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QOTD: Tolerance

December 31, 2011

From Botgirl Questi, on G+:

The word “tolerance” bothered me until I realized what we are tolerating is our own discomfort about those we don’t understand.

Exactly. And it is a very low expectation to place on ourselves.

More on that later–having been wanting to write something about xenophobia, ideas about human nature, and the acceptable default positions those can lead to anyway–but I just had to share that quote.

4 Comments leave one →
  1. retrieverman permalink
    December 31, 2011 5:47 pm

    I am a tolerant person.

    However, I don’t tolerate racist, sexist, or homophobic comments or attitudes.

    Because if you start tolerating those views, you cease to be a progressive. You become all wishy washy.

    I am very defensive of Muslims living in the West. I think what people say about them is disgusting. I support the right of women of that faith to wear hijabs.

    I don’t, however, support sharia law, and I certainly don’t support the murders of Muslim women by their own fathers if they have proven “unpure.”

    Tolerant and enlightened values give Muslims religious liberty in the West.

    It doesn’t give them the right to create their own law.

    • urocyon permalink*
      December 31, 2011 6:47 pm

      Funny, I was tempted to throw in links to a few good posts related to this theme, including: I refuse to tolerate intolerance. (I like Sparky’s take on the whole theme of “tolerance” as an ultimate goal, anyway.)

      When people are getting hurt by someone else’s behavior, that is a totally different matter, indeed. Which should, pretty much by definition, not be tolerated. (And actually the main point of the “low expectations” post I threw in a link to.) IMO, that is a serious problem with the rather unbalanced “ostentatiously don’t judge” approach to dealing with other cultures. If somebody is getting hurt, I am not going to pretend that’s somehow fine and dandy because it’s “traditional”.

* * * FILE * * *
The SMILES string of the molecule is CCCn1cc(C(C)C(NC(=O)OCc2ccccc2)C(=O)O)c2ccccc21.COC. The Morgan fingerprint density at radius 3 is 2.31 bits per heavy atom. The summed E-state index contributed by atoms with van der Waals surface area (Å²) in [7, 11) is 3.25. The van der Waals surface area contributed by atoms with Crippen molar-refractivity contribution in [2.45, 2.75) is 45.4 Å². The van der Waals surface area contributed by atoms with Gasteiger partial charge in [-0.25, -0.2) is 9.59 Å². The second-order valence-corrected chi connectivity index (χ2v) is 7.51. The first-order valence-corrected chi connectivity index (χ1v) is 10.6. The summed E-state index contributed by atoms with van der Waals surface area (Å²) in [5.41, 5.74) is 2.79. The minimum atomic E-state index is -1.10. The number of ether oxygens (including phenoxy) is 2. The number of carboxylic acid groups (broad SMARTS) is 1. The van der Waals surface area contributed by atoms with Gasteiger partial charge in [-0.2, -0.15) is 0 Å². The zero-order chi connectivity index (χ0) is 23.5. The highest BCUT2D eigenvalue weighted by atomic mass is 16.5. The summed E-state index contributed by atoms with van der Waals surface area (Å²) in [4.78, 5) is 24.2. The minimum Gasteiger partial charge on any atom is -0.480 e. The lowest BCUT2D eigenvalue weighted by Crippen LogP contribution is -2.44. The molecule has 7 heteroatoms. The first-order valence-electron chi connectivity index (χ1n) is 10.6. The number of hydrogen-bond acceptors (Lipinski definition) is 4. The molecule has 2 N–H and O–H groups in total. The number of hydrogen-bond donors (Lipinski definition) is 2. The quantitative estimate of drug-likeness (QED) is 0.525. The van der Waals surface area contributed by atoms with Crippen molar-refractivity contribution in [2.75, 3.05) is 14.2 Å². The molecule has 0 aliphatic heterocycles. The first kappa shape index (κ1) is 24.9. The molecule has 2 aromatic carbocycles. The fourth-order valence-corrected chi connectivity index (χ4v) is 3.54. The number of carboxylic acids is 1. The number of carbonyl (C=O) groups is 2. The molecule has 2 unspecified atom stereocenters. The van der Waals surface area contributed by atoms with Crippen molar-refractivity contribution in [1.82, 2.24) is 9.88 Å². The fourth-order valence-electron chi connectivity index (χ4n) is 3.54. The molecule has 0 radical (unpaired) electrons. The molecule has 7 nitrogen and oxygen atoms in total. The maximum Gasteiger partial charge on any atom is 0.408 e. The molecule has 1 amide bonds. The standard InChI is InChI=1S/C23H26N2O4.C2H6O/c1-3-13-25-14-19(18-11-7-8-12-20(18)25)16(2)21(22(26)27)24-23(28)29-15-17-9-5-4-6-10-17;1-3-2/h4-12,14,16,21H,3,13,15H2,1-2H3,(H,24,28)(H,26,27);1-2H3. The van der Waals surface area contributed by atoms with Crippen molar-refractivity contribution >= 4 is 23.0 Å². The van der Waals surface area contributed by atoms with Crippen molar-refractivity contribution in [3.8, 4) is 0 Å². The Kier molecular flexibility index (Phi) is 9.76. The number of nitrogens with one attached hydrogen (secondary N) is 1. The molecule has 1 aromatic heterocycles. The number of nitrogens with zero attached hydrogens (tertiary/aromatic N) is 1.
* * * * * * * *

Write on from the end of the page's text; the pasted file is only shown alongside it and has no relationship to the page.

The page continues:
• S^Amorpha permalink
      January 6, 2012 9:29 pm

      I’ve noticed that a lot of the time, when people start talking about tolerance of various people, cultures, practices, beliefs, etc, some people will assume they’re operating in this totally abstract mindset unconnected to actual reality. And that therefore if they don’t lay down very rigid restrictions on how far “tolerance” should extend, then it’s okay to assume that they just extrapolate this abstract ideal of “tolerance” to its most ridiculous extremes and criticize them for what they think this person supports or condones.

      Of course there are obviously things that are not okay and shouldn’t happen, whether or not someone justifies them as part of their culture or religion. I think almost everyone can agree on that. But generally when people talk about tolerance in this way, it’s a better idea to give them the benefit of the doubt and assume that they’re putting what are (to me) obvious common sense restrictions on it, like that it’s not okay to kill a woman even if someone claims it’s their cultural tradition. That some things should just go without saying.

      • urocyon permalink*
        January 9, 2012 8:54 pm

        Well said. And I am very, very wary of the combo of lumping and slippery slope fallacies that drives a lot of xenophobic ideas. Unfortunately, thinking here seems to turn very binary too. (Part of that perception may well be that extreme versions either way tend to stand out and prompt a WTF?! reaction.)

        Still, I do get exasperated with how often the line of “that’s just their culture” seems to get drawn somewhere that includes blatant physical abuse and/or killing, rather than at the place where the working definition of what gets translated as “honor” is something that only men have–whether or not somebody ends up getting beaten or killed because of the societal meme in question. Similar goes for things other than gender, but that example of differential respect stood out.

        Sorry, BTW, that I haven’t yet gotten around to replying to your last very thoughtful comment! There was so much going on there that I’m still not sure how to address everything that I wanted to. (Probably a lot of the reason why this blog doesn’t get so many comments, actually; radial and helical thinking FTW! 😉 )

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